More Questions About Refugees In Colorado: Who Pays? How Can I Help? Help Others First?
In the wake of President Trump’s executive order temporarily banning refugees and immigrants from seven Muslim-majority countries, we answered some basic questions about Colorado’s refugee population. As the controversial measure makes its way through the courts, we wondered what other questions you had about refugees in Colorado, and asked for your thoughts on Facebook.
Thanks for all the responses — more than 250 at last count: questions, and expressions of support or opposition to the president's executive order. We can't answer every question, but here's some answers based on some general themes we saw.
How Can I Help?
Get in touch with the three main service providers for refugees in the state -- Lutheran Family Services, the African Community Center, and the International Rescue Committee. Rebecca Burris, marketing and communications manager for Lutheran Family Services Rocky Mountains, said they’ve seen a big increase in donations and volunteers in recent weeks.
“One of the best things that we really push for is to be a cultural mentor,” Burris said. “That is when you really get to hang out with a refugee family.”
Cultural mentors help refugees with English, teach them how to use bank accounts, how to take the bus, and other things many take for granted. But Burris says if Trump’s executive order goes back into effect, they may not need as many volunteers.
“We're not exactly sure what the future looks like,” she said. “It seems to change almost on a daily basis.”
Who Pays For All Of This?
The U.S. Department of State and federal Office of Refugee Resettlement fund refugee efforts, said Kit Taintor, Colorado’s state refugee coordinator.
“All of the money is federal. The state of Colorado does not contribute state funds,” Taintor said.
The federal government contracts with nationwide refugee resettlement nonprofits that have local offices or affiliate organizations. Taintor wasn’t able to give an estimate on how much money the federal government spends on refugees in Colorado.
“It's really complicated and challenging. It's not that we don't want to provide that information, it's that we want to provide correct information,” she said.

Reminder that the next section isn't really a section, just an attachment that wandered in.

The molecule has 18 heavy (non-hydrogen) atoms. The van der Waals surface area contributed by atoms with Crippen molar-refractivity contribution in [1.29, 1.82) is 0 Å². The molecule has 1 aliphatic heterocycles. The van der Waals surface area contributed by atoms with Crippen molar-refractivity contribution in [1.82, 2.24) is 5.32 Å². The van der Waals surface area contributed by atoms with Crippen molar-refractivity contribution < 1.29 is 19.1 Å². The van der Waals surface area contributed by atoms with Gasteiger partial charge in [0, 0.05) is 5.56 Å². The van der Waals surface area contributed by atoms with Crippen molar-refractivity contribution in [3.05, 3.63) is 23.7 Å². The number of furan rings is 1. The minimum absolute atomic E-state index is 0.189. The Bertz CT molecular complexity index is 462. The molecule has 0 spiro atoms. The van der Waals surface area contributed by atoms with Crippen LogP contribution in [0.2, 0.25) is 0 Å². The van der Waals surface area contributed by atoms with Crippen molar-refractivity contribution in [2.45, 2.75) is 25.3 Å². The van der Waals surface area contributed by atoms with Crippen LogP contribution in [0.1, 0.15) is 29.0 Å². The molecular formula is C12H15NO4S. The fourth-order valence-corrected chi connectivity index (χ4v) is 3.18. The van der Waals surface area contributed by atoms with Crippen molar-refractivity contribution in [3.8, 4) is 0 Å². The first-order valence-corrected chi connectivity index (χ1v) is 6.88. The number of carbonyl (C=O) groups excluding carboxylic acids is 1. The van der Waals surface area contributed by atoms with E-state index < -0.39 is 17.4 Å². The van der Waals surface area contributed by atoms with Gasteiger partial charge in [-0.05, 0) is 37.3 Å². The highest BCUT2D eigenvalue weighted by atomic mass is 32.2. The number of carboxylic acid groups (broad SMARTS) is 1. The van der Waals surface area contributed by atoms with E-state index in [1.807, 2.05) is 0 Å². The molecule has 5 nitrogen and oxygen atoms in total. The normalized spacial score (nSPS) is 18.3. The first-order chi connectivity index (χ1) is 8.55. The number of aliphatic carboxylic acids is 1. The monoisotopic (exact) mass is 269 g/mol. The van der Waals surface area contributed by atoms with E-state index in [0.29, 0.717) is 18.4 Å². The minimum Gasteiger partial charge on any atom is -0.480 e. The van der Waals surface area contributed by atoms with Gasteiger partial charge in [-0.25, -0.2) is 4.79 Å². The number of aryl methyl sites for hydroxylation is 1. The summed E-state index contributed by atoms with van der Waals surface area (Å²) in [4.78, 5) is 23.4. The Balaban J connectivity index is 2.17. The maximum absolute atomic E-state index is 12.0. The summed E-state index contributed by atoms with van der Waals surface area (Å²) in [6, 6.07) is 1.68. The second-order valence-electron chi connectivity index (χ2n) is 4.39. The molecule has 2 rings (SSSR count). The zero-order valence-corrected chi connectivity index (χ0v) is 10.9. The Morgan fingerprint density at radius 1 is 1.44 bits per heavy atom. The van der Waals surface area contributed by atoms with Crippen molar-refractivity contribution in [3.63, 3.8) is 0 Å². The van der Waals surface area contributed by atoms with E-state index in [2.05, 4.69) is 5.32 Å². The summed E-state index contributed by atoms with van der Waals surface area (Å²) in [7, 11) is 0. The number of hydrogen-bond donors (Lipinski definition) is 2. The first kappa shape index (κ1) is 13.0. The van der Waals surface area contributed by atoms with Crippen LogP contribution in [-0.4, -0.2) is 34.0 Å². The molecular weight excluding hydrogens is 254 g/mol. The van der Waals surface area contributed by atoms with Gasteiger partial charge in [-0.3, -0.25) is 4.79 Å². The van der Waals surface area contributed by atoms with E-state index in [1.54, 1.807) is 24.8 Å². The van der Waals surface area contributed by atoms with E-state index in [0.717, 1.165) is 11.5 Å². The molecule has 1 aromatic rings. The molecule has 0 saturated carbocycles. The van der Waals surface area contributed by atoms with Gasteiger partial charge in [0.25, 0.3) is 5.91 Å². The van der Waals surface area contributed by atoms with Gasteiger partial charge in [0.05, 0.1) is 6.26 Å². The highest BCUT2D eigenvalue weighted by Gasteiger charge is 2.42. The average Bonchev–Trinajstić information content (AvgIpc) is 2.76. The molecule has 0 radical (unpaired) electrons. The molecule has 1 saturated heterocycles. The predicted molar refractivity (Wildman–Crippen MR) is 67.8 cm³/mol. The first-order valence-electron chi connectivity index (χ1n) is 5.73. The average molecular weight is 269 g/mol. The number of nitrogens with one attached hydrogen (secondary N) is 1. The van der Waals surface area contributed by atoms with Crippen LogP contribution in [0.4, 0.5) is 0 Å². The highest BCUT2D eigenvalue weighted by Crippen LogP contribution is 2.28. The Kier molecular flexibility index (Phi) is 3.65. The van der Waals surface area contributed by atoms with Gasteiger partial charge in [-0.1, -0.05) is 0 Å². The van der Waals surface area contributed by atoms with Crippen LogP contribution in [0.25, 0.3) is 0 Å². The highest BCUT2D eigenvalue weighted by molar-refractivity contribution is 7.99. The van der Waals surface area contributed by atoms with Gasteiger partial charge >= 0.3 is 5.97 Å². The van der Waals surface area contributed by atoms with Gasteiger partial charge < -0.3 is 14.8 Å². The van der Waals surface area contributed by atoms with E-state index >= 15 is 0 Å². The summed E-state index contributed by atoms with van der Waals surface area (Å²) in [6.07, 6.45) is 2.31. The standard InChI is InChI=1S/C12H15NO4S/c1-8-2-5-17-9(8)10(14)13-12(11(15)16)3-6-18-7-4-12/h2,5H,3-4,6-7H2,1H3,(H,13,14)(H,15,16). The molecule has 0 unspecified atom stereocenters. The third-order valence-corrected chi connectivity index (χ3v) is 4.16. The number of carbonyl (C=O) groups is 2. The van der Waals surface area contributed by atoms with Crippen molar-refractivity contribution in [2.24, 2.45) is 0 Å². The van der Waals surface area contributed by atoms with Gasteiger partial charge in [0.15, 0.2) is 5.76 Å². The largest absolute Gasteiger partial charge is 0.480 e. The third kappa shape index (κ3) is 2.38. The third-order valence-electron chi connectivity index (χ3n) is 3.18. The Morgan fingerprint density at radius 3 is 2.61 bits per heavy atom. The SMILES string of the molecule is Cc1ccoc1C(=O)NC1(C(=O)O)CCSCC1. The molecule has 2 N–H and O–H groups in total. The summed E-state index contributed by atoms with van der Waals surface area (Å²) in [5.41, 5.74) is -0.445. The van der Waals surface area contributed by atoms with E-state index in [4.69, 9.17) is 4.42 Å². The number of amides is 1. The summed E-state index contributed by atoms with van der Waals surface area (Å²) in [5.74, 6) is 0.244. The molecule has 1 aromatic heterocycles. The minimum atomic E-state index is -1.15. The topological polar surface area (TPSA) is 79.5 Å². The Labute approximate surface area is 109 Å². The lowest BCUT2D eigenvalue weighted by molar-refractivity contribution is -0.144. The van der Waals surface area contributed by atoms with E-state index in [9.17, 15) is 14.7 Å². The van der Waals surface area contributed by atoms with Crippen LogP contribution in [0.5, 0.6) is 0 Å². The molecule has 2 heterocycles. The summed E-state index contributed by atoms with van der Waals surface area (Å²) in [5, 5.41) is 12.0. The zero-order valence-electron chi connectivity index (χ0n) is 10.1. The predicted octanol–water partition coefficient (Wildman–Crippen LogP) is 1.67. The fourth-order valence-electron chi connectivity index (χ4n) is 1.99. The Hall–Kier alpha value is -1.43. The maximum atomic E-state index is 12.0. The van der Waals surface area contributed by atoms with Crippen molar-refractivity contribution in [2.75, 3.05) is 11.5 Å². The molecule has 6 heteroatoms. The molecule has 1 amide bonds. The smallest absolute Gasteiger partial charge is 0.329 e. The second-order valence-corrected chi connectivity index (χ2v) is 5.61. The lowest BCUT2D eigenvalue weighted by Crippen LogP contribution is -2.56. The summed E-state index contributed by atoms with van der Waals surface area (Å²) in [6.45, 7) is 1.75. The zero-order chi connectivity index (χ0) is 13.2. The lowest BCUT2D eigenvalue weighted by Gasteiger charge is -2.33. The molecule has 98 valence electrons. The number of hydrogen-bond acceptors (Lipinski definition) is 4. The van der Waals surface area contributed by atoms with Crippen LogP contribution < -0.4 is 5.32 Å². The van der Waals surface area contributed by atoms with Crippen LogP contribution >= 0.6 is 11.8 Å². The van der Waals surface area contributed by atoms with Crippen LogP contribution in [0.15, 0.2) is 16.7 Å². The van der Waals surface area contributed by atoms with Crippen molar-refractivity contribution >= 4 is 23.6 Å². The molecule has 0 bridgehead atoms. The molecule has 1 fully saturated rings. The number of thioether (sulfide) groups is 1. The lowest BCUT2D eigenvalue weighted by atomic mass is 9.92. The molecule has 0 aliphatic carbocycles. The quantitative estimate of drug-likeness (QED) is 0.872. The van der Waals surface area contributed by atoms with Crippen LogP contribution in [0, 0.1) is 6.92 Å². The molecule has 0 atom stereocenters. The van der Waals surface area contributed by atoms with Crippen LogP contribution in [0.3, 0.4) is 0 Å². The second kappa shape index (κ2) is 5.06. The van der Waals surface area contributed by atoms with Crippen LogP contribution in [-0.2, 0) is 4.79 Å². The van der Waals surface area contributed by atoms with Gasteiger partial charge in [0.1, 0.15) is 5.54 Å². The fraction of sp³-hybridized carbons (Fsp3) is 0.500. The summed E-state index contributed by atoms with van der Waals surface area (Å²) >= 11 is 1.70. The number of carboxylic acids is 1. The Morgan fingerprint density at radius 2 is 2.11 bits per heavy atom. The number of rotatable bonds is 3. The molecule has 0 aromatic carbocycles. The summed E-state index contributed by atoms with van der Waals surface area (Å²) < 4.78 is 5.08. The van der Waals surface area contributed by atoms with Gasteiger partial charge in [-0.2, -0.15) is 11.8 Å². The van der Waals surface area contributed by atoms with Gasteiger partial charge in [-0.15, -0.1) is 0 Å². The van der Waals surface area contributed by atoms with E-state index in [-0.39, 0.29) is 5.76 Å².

Refugee resettlement nonprofits spend about $200 a month per refugee on services. Refugees can get services for up to five years.
Refugee programs in the U.S. exist not just for humanitarian reasons, Taintor said. Their main focus is to get refugees to the point where they are self-sufficient. Refugees are even required to pay back their airfare.
“That's the other gift that we give them," Taintor said.
Why Not Fix Other Problems First, Like Homelessness?
The refugee program is funded by the federal government. Homeless services do receive some federal money, but a lot of local money too. The city of Denver, for example, spent $47 million on homeless-related services in 2016.
Taintor said she doesn’t think of it as an either-or situation. She said it should be both-and.
“Refugee resettlement is part of what we've done,” she said. “It's part of our American values. It's part of our generous hearts. It's part of our foreign policy.”
Do Refugees Ever Return To Their Home Countries?
Not very often, Taintor said. Many have left war zones to come here, she points out. Some might relocate within the U.S. -- maybe to be closer to family or for work. Colorado saw a positive net migration of about 350 in 2016, Taintor said.
The majority become citizens, she said.
“They haven't been citizens for years and decades and maybe even their entire lifetime,” Taintor said. “We find that's something that refugees want -- to be part of something and part of a country."
The process to become a citizen is not easy. Refugees have temporary legal status for their first year. After that, they need to acquire legal permanent resident status. After five years in the country, they are eligible to become citizens — provided that they pay a hefty fee and pass a civics test.
Didn’t see the answer to your question here? Check out our earlier story on refugees in Colorado.
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